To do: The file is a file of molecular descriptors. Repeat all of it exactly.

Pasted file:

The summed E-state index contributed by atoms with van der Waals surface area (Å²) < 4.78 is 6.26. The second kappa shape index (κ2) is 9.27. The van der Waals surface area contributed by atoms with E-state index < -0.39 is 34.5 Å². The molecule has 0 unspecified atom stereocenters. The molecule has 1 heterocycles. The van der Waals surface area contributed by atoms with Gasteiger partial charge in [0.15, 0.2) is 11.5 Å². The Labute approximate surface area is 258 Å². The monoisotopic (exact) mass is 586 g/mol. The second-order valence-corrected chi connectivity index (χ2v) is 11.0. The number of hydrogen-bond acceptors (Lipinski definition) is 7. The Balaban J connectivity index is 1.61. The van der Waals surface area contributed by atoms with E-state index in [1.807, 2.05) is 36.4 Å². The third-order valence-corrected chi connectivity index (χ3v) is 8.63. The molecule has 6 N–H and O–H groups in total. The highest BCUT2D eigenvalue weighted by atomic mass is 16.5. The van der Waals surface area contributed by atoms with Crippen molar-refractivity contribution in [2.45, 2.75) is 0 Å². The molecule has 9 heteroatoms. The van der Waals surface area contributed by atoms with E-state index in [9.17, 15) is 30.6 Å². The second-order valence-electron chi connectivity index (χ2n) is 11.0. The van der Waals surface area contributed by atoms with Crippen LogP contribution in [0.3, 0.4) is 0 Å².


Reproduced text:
The summed E-state index contributed by atoms with van der Waals surface area (Å²) < 4.78 is 6.26. The second kappa shape index (κ2) is 9.27. The van der Waals surface area contributed by atoms with E-state index < -0.39 is 34.5 Å². The molecule has 0 unspecified atom stereocenters. The molecule has 1 heterocycles. The van der Waals surface area contributed by atoms with Gasteiger partial charge in [0.15, 0.2) is 11.5 Å². The Labute approximate surface area is 258 Å². The monoisotopic (exact) mass is 586 g/mol. The second-order valence-corrected chi connectivity index (χ2v) is 11.0. The number of hydrogen-bond acceptors (Lipinski definition) is 7. The Balaban J connectivity index is 1.61. The van der Waals surface area contributed by atoms with E-state index in [1.807, 2.05) is 36.4 Å². The third-order valence-corrected chi connectivity index (χ3v) is 8.63. The molecule has 6 N–H and O–H groups in total. The highest BCUT2D eigenvalue weighted by atomic mass is 16.5. The van der Waals surface area contributed by atoms with Crippen molar-refractivity contribution in [2.45, 2.75) is 0 Å². The molecule has 9 heteroatoms. The van der Waals surface area contributed by atoms with E-state index in [9.17, 15) is 30.6 Å². The second-order valence-electron chi connectivity index (χ2n) is 11.0. The van der Waals surface area contributed by atoms with Crippen LogP contribution in [0.3, 0.4) is 0 Å².